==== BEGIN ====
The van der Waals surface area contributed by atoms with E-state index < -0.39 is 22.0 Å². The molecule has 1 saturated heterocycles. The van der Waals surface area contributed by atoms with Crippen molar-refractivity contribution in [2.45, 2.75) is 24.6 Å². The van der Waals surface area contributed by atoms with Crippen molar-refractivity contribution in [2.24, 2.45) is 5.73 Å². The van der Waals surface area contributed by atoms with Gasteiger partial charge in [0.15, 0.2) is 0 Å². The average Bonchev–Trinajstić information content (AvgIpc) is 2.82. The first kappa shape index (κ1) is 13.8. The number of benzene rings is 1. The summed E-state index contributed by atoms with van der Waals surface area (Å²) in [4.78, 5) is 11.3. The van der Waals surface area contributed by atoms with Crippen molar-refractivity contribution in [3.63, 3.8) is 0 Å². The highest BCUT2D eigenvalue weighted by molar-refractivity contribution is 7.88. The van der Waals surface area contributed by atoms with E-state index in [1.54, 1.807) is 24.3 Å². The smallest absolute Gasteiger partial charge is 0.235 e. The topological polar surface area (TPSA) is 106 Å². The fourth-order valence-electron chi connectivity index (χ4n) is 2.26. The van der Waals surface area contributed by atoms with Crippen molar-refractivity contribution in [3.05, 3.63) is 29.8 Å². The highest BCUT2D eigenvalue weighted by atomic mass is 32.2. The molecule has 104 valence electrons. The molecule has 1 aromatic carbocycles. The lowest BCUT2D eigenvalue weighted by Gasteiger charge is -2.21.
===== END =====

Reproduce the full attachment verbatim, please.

The van der Waals surface area contributed by atoms with E-state index < -0.39 is 22.0 Å². The molecule has 1 saturated heterocycles. The van der Waals surface area contributed by atoms with Crippen molar-refractivity contribution in [2.45, 2.75) is 24.6 Å². The van der Waals surface area contributed by atoms with Crippen molar-refractivity contribution in [2.24, 2.45) is 5.73 Å². The van der Waals surface area contributed by atoms with Gasteiger partial charge in [0.15, 0.2) is 0 Å². The average Bonchev–Trinajstić information content (AvgIpc) is 2.82. The first kappa shape index (κ1) is 13.8. The number of benzene rings is 1. The summed E-state index contributed by atoms with van der Waals surface area (Å²) in [4.78, 5) is 11.3. The van der Waals surface area contributed by atoms with Crippen molar-refractivity contribution in [3.63, 3.8) is 0 Å². The highest BCUT2D eigenvalue weighted by molar-refractivity contribution is 7.88. The van der Waals surface area contributed by atoms with E-state index in [1.54, 1.807) is 24.3 Å². The smallest absolute Gasteiger partial charge is 0.235 e. The topological polar surface area (TPSA) is 106 Å². The fourth-order valence-electron chi connectivity index (χ4n) is 2.26. The van der Waals surface area contributed by atoms with Crippen molar-refractivity contribution in [3.05, 3.63) is 29.8 Å². The highest BCUT2D eigenvalue weighted by atomic mass is 32.2. The molecule has 104 valence electrons. The molecule has 1 aromatic carbocycles. The lowest BCUT2D eigenvalue weighted by Gasteiger charge is -2.21.